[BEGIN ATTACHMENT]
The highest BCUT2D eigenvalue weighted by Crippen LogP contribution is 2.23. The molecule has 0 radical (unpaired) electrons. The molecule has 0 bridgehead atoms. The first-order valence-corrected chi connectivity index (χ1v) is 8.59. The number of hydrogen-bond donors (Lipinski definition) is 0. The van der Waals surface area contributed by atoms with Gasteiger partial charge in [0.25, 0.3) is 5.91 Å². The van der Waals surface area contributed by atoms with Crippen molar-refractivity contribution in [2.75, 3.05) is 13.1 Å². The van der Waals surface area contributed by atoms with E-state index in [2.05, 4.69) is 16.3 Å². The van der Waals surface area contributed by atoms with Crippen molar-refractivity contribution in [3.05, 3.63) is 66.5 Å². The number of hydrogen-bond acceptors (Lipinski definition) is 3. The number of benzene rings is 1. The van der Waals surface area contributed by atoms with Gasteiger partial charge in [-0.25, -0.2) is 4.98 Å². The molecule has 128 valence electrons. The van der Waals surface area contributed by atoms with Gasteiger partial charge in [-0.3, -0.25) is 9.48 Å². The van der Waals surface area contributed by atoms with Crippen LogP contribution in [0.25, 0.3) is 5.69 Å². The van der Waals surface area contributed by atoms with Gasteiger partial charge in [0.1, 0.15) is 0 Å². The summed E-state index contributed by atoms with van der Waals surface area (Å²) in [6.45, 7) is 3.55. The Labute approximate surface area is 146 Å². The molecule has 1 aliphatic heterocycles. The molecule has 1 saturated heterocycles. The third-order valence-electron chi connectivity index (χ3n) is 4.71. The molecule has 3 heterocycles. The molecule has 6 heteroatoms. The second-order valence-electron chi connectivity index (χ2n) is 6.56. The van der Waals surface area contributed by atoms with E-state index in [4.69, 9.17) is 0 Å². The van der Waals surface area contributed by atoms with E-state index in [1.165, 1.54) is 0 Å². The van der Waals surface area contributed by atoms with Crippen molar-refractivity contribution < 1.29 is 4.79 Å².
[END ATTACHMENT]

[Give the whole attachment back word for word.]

The highest BCUT2D eigenvalue weighted by Crippen LogP contribution is 2.23. The molecule has 0 radical (unpaired) electrons. The molecule has 0 bridgehead atoms. The first-order valence-corrected chi connectivity index (χ1v) is 8.59. The number of hydrogen-bond donors (Lipinski definition) is 0. The van der Waals surface area contributed by atoms with Gasteiger partial charge in [0.25, 0.3) is 5.91 Å². The van der Waals surface area contributed by atoms with Crippen molar-refractivity contribution in [2.75, 3.05) is 13.1 Å². The van der Waals surface area contributed by atoms with E-state index in [2.05, 4.69) is 16.3 Å². The van der Waals surface area contributed by atoms with Crippen molar-refractivity contribution in [3.05, 3.63) is 66.5 Å². The number of hydrogen-bond acceptors (Lipinski definition) is 3. The number of benzene rings is 1. The van der Waals surface area contributed by atoms with Gasteiger partial charge in [-0.25, -0.2) is 4.98 Å². The molecule has 128 valence electrons. The van der Waals surface area contributed by atoms with Gasteiger partial charge in [-0.3, -0.25) is 9.48 Å². The van der Waals surface area contributed by atoms with Crippen LogP contribution in [0.25, 0.3) is 5.69 Å². The van der Waals surface area contributed by atoms with Gasteiger partial charge in [0.1, 0.15) is 0 Å². The summed E-state index contributed by atoms with van der Waals surface area (Å²) in [6.45, 7) is 3.55. The Labute approximate surface area is 146 Å². The molecule has 1 aliphatic heterocycles. The molecule has 1 saturated heterocycles. The third-order valence-electron chi connectivity index (χ3n) is 4.71. The molecule has 3 heterocycles. The molecule has 6 heteroatoms. The second-order valence-electron chi connectivity index (χ2n) is 6.56. The van der Waals surface area contributed by atoms with E-state index in [4.69, 9.17) is 0 Å². The van der Waals surface area contributed by atoms with E-state index in [1.165, 1.54) is 0 Å². The van der Waals surface area contributed by atoms with Crippen molar-refractivity contribution < 1.29 is 4.79 Å².